LONDON – Greenpeace activists released following an amnesty over their protest in the Russian Arctic say they aren’t giving up the fight.

As members of the 30-strong Greenpeace crew arrested for protesting outside an oil rig arrived home from Russia, messages of defiance poured forth in interviews and statements released by local branches of the environmental group.

“Absurd theater,” was how Danish activist Anne Mie Roer Jensen described the roughly 100-day experience in Russia, promising more action to protect the far north from energy extraction. “The fight against the oil drilling in the Arctic has only just begun.”

The crew members were detained in September and charged with piracy after some of them aboard the Arctic Sunrise boat attempted to scale an offshore drilling platform owned by Russia’s state-owned natural gas giant Gazprom.

Those allegations were later downgraded to hooliganism before being dropped altogether following the passage of an amnesty law widely interpreted as an attempt by Moscow to temper foreign criticism of Russia’s human rights record before the Winter Olympics to be held in Sochi, Russia, in February.

Russian President Vladimir Putin has questioned the Greenpeace protesters intentions to protect the Arctic and alleged that they were trying to hurt Russia’s economic interests. He said earlier this month that he did not mind that charges against the team were dropped under the amnesty, but that he hoped that “this will not happen again.”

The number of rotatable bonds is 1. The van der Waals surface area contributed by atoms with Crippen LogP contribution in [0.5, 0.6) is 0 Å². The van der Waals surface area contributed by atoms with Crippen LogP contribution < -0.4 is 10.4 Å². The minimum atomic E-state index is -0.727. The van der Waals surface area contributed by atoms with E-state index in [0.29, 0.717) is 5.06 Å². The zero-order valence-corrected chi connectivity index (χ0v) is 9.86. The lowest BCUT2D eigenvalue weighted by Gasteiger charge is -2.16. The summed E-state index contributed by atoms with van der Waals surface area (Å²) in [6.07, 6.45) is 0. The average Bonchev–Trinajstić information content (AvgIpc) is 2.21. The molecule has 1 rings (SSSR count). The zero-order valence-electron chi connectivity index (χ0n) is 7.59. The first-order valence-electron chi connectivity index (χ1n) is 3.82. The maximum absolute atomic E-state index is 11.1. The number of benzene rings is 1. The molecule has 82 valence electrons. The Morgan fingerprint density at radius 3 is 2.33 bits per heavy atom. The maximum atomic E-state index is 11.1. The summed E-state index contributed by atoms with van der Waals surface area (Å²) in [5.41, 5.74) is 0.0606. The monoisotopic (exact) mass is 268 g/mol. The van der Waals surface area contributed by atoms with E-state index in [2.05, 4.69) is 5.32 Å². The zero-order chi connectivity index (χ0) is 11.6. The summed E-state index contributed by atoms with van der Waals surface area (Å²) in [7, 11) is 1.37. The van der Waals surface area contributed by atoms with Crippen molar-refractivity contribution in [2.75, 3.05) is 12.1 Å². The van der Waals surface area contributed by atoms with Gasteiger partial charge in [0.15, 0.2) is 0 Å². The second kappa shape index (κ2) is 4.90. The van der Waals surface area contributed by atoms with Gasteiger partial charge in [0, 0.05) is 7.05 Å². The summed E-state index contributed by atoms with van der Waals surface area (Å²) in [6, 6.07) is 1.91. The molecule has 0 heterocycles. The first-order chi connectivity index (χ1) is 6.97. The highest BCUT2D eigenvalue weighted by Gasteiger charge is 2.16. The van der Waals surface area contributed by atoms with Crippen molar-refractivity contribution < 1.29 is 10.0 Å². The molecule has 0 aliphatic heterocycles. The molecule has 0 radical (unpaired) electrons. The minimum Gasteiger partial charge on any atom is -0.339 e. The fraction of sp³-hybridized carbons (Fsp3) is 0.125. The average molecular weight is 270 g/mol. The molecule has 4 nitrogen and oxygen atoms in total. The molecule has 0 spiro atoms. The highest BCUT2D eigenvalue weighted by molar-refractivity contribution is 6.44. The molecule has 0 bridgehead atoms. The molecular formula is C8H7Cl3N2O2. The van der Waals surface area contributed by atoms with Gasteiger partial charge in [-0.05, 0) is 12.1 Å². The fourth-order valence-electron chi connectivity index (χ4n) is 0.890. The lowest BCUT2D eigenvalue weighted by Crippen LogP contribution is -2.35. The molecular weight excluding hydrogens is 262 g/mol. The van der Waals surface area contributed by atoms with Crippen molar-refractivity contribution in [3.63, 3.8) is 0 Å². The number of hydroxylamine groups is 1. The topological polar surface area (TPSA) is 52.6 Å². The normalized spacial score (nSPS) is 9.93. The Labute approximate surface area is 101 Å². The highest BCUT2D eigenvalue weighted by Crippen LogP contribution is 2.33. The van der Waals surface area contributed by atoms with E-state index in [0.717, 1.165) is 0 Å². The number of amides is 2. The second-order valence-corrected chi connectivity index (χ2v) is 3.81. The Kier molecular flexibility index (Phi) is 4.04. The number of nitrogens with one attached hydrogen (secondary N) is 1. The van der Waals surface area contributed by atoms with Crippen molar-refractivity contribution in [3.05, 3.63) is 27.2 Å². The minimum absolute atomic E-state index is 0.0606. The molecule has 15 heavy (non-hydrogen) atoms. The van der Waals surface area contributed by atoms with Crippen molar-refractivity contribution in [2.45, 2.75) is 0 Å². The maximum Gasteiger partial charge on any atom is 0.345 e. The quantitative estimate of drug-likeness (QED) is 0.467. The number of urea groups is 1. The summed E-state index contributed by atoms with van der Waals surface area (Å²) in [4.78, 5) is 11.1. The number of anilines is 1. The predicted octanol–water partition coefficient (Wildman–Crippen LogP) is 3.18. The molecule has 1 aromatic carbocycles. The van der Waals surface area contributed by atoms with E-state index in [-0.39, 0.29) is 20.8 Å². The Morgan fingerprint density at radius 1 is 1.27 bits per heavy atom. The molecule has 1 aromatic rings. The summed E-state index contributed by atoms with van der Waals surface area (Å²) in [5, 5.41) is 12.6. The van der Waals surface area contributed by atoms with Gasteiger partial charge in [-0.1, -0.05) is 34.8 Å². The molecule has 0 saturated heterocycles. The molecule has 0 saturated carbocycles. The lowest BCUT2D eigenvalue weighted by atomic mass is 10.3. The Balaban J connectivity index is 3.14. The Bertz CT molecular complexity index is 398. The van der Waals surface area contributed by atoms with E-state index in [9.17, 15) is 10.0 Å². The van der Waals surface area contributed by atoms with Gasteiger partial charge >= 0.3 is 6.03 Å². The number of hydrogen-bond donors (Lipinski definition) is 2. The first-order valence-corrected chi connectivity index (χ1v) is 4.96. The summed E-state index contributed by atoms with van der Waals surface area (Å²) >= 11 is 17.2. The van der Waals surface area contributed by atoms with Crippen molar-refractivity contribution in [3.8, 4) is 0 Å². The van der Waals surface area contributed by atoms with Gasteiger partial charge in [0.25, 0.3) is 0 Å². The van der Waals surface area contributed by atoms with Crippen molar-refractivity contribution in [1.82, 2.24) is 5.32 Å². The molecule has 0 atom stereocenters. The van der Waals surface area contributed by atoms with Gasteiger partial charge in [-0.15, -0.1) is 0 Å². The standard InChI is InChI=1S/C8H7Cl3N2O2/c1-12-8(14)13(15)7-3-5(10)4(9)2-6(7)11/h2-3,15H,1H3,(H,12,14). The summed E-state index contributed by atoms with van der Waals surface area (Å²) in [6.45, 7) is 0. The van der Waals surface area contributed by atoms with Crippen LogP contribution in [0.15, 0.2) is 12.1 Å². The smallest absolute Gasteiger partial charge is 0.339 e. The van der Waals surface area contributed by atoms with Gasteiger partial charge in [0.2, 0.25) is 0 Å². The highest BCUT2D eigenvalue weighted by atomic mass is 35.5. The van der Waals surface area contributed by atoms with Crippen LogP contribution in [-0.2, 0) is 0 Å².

Briton Anthony Perret, the first to be released, told the BBC the ordeal was “definitely worth it.”

“It’s good to be back and speaking English,” said Perrett, with a relieved smile. Jail conditions were difficult, he said: “Deep snow, locked in a cell for 23 hours a day … but it’s been worth it.”

The five Britons arrived in London’s St. Pancras station on the Eurostar train from Paris and were greeted by a media crowd as well as family, friends and well-wishers.

Perrett, Harris, Phil Ball, Iain Rogers and freelance videographer Kieron Bryan chatted with reporters and posed happily for photos before joining their families for long-awaited trips home.

The piracy charges were “absurd,” said Perrett, 32, who described his concern at the lack of visible justice in Russia. “There were some farcical moments,” he said. “You were in a courtroom but no one asked any questions.” He said he remained uncertain of his ultimate fate “until the (airplane) wheels hit the ground” as they arrived in France.

British Minister for Europe David Lidington said Friday that he was “delighted” at the release of the British activists., adding: “I am also pleased that two members of Pussy Riot and a number of the Bolotnaya protesters have been released.”

He was referring to the amnesty granted in the last week to two members of the punk rock group Pussy Riot and to opposition activists who were arrested during massive anti-Putin protests in May 2012.

Perrett said the members of the group would not stop their activism. “It was absolutely worth it in our campaign to save the Arctic,” he said – but added that he would consider “different tactics and techniques.”

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